Should Death Be A Personal Choice Philosophy
Euthanasia. One word that is guaranteed to start a debate: be it religious, ethical or moral. Everyone has an opinion whether it is right or wrong. It has been making headlines for years, as many sufferers of chronic illnesses (that can often lead to death) have fought for the right to end their own life's, with the help of loved ones or medical professionals, and at time that enables them to maintain their dignity. With this in mind, I will be writing about the pros and cons that are associated with euthanasia, and whether or not the law should be changed to allow it to happen.
There are many points of view within this debate, whether it is religious and the moral impact of turning your back on God's "divine gift". Alternatively, another argument that is often brought up is that if we allow euthanasia to become legal, we are inviting a repeat of "Hitler's rules", and the abuse of power that will ultimately occur. However, I will also be arguing for the right to decide when we die, that the abuse of power can be avoided and that the world has learnt a valuable lesson on which a "Hitler's rule" would never happen again.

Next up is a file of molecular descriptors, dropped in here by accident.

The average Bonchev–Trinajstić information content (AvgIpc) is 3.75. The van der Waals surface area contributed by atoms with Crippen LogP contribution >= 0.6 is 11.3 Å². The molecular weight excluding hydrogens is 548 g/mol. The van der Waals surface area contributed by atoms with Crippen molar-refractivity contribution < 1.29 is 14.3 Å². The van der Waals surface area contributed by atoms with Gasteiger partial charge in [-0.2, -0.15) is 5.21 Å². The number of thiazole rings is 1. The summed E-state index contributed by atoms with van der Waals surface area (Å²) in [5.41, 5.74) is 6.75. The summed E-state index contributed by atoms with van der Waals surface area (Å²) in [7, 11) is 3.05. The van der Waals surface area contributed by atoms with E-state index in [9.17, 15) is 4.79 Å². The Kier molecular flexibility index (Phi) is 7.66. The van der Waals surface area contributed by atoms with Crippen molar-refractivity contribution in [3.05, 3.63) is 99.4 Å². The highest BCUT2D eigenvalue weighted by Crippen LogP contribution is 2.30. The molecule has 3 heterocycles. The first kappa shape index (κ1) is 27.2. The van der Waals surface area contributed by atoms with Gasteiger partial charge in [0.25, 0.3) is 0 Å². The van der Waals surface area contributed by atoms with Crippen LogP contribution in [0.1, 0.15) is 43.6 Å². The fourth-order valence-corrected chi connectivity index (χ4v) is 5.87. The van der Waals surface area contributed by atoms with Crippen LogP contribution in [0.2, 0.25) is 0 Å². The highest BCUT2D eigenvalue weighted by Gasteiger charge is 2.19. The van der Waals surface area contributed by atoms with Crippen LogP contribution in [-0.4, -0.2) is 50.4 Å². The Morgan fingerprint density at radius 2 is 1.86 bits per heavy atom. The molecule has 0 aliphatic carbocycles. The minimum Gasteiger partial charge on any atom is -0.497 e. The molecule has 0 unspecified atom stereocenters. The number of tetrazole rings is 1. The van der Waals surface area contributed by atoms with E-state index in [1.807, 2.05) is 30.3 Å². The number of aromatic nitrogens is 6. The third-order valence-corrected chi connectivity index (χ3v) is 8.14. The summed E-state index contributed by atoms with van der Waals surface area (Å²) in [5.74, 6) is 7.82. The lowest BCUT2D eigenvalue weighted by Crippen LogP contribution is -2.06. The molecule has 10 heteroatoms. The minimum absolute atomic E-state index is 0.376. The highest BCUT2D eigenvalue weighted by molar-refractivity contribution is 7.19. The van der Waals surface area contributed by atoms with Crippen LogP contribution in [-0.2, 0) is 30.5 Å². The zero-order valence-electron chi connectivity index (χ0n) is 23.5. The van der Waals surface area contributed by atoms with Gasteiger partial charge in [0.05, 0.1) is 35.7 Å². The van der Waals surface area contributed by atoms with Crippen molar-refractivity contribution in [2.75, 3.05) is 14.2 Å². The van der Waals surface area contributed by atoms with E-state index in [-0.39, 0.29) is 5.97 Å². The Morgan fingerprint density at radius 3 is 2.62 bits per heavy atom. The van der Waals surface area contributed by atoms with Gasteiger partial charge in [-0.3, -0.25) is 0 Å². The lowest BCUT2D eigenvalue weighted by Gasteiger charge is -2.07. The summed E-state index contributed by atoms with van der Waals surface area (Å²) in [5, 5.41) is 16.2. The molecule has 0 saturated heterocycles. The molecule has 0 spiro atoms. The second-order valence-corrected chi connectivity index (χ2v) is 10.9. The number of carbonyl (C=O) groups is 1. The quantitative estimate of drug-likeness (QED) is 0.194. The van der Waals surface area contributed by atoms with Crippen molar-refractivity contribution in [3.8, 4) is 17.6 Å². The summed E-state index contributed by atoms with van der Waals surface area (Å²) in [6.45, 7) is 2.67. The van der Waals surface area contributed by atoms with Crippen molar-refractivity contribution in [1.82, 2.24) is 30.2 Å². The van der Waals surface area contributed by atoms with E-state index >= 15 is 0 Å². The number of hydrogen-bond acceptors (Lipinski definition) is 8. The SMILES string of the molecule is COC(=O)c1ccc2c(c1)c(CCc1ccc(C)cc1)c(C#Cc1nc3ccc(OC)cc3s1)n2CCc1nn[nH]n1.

One argument that is often thrown in the faces' of the pro euthanasia camp is "surprisingly" from the house of God. The teachings of the Catholic Church clearly states that to take a life is wrong. This belief at its most basic level is that all life is equal; that the value of someone that is mentally/physically disabled, chronically ill, or close to death is the same of as that of a healthy person's. This aversion to euthanasia is furthered backed by one the most basic tenants of Christianity, which is that "thou shall not kill", by enabling a person to end his/her own life the enabler is going against the will of God, and thus committing a sin. However, not to belittle anyone's belief system, but in a country that is forever becoming less Christian in nature can we continue to withhold the peace that can be achieved from an early death? With modern medicine, the life expectancy is double that of a hundred years ago and many natural deaths are forestalled. For example if someone was to have a stroke that leads to "locked in syndrome"- which leaves the person unable to move or speak without aid of advance computing software- now go back as early as three decades and that would have most likely lead to an early death. With today's medicine, this is no longer the case in fact; the life expectancy for sufferers is now around twenty years. Think of the emotional cost of being completely dependent on loved ones and carers. Who would want that?